TÜV Rheinland Blog - Insights from Asia and Africa

TÜV Rheinland: Data security begins in the data center

Posted by TUV Rheinland on Feb 15, 2021 11:00:00 AM
TUV Rheinland

It is already one of the certainties of the Corona pandemic: digitization has accelerated further, and it has become even more important for companies to have reliable access to their data at all times. To achieve this, companies need to secure their computer systems against attacks from the virtual realm - cybersecurity is more in demand than ever. On the other hand, it is at least as important to operate their own data centers securely or to use reliably secured cloud services. "Data security starts in the data center. If a data center fails, central processes come to a standstill. Operational reliability and optimum availability are therefore essential criteria that a modern data center must meet," explains Rolf Walter, who, as Head of Data Center Service at TÜV Rheinland, analyzes data centers for numerous companies and organizations.


"Elk test" of newly built data centers

In order to operate a data center safely and with "high availability" after it has been built, failures of the power and cooling technology or other components of the data center that are important for operation are decisive, in addition to risk factors in the environment, such as hazards from floods, heavy rain, fires on roads and railroad tracks. TÜV Rheinland experts systematically test new data centers before they are put into operation for the first time to ensure that the technical building equipment (TGA) is functioning properly. "For example, we examine data centers in a kind of 'elk test' to determine whether the backup systems take over properly in the event of air conditioning failures. In this way, we want to eliminate risks to operations as far as possible. In addition, we support the operator in developing emergency concepts," explains Walter. The importance of this was demonstrated some time ago by the example of an insurance company. In its data center, there was a faulty valve setting. As a result, when the primary air conditioning system failed, the backup system no longer cooled the systems either. The fault caught the attention of TÜV Rheinland's experts in good time. "If technical faults are detected before the data center is put into operation, a total failure of all IT systems in the plant can possibly be prevented," says Rolf Walter.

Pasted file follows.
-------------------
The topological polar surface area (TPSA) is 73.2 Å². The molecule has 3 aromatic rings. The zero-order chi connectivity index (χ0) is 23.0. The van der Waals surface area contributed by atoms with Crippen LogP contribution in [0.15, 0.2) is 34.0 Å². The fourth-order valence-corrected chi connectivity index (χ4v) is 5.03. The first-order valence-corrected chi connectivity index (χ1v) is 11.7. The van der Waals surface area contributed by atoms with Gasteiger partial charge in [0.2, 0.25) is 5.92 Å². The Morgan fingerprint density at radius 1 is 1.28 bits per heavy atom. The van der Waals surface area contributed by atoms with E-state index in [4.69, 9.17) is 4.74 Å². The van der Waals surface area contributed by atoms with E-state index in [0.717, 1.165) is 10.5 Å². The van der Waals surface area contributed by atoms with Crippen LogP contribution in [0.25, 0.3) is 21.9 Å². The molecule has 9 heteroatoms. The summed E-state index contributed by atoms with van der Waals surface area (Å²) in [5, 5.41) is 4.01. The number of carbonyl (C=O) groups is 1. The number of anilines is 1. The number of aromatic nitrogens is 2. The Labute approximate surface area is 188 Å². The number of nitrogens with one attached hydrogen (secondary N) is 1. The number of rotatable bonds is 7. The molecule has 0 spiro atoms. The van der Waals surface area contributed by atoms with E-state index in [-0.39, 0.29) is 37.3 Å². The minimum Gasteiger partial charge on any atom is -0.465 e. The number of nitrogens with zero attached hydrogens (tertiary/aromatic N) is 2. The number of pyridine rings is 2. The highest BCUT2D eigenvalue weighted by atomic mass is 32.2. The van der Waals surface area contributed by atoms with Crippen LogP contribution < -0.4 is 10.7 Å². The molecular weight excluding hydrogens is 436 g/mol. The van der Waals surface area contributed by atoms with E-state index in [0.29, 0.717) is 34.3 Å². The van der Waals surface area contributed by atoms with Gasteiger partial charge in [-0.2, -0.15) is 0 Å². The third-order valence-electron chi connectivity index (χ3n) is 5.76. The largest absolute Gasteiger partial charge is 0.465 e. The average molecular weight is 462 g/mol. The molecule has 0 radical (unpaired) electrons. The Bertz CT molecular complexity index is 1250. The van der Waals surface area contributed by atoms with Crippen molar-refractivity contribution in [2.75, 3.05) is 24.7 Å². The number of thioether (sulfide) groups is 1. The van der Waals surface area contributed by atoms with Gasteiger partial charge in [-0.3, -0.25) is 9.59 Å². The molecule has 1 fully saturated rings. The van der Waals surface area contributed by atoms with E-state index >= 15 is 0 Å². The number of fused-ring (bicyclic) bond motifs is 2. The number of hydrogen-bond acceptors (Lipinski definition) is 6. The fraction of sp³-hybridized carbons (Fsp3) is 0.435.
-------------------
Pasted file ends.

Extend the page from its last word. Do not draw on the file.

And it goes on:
European data center standard DIN EN 50600

According to Walter, anyone who wants to build or renovate a data center should follow the specifications of the DIN EN 50600 standard. The European standard DIN EN 50600 explains comprehensively and systematically how to design, plan, construct and operate data centers. Companies that have their data center certified according to the standard increase the security of their data center and reduce its susceptibility to faults. One benefit of certification: "Companies that use cloud services are increasingly paying attention to whether their service provider's data centers are certified to DIN EN 50600," Walter notes. "Anyone who uses a data center themselves or keeps other companies' data in their data center should consider certification."

Data volumes will continue to grow rapidly and this will increase the demands on data centers to process the data reliably. "Our experience shows that operators often do not consider expanding or converting their own data center until it is too late. This usually leads to unnecessary additional costs that can be avoided with good planning."